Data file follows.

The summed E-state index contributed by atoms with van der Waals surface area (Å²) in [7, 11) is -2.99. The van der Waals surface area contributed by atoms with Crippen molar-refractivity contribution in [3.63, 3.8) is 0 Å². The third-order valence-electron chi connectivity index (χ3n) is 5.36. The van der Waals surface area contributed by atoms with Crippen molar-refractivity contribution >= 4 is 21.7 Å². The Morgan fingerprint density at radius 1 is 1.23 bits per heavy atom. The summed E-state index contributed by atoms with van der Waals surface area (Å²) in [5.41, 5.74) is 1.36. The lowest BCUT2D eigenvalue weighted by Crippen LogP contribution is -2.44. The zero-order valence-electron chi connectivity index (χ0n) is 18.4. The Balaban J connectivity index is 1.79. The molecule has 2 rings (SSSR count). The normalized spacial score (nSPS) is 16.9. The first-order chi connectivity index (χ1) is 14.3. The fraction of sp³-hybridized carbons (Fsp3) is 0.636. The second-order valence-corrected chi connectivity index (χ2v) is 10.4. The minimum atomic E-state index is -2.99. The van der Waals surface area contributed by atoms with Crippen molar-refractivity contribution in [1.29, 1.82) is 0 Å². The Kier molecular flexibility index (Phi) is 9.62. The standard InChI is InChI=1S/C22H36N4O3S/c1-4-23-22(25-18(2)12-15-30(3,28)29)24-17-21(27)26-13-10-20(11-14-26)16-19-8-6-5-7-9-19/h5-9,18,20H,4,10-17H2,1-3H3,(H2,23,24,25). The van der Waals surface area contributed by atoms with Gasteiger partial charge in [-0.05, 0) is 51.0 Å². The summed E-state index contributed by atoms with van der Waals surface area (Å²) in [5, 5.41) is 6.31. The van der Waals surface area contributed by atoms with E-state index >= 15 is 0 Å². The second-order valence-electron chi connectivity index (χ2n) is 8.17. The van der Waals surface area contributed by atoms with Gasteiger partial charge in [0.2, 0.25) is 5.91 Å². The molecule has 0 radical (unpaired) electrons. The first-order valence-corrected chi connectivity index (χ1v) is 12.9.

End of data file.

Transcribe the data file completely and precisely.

The summed E-state index contributed by atoms with van der Waals surface area (Å²) in [7, 11) is -2.99. The van der Waals surface area contributed by atoms with Crippen molar-refractivity contribution in [3.63, 3.8) is 0 Å². The third-order valence-electron chi connectivity index (χ3n) is 5.36. The van der Waals surface area contributed by atoms with Crippen molar-refractivity contribution >= 4 is 21.7 Å². The Morgan fingerprint density at radius 1 is 1.23 bits per heavy atom. The summed E-state index contributed by atoms with van der Waals surface area (Å²) in [5.41, 5.74) is 1.36. The lowest BCUT2D eigenvalue weighted by Crippen LogP contribution is -2.44. The zero-order valence-electron chi connectivity index (χ0n) is 18.4. The Balaban J connectivity index is 1.79. The molecule has 2 rings (SSSR count). The normalized spacial score (nSPS) is 16.9. The first-order chi connectivity index (χ1) is 14.3. The fraction of sp³-hybridized carbons (Fsp3) is 0.636. The second-order valence-corrected chi connectivity index (χ2v) is 10.4. The minimum atomic E-state index is -2.99. The van der Waals surface area contributed by atoms with Crippen molar-refractivity contribution in [1.29, 1.82) is 0 Å². The Kier molecular flexibility index (Phi) is 9.62. The standard InChI is InChI=1S/C22H36N4O3S/c1-4-23-22(25-18(2)12-15-30(3,28)29)24-17-21(27)26-13-10-20(11-14-26)16-19-8-6-5-7-9-19/h5-9,18,20H,4,10-17H2,1-3H3,(H2,23,24,25). The van der Waals surface area contributed by atoms with Gasteiger partial charge in [-0.05, 0) is 51.0 Å². The summed E-state index contributed by atoms with van der Waals surface area (Å²) in [5, 5.41) is 6.31. The van der Waals surface area contributed by atoms with E-state index >= 15 is 0 Å². The second-order valence-electron chi connectivity index (χ2n) is 8.17. The van der Waals surface area contributed by atoms with Gasteiger partial charge in [0.2, 0.25) is 5.91 Å². The molecule has 0 radical (unpaired) electrons. The first-order valence-corrected chi connectivity index (χ1v) is 12.9.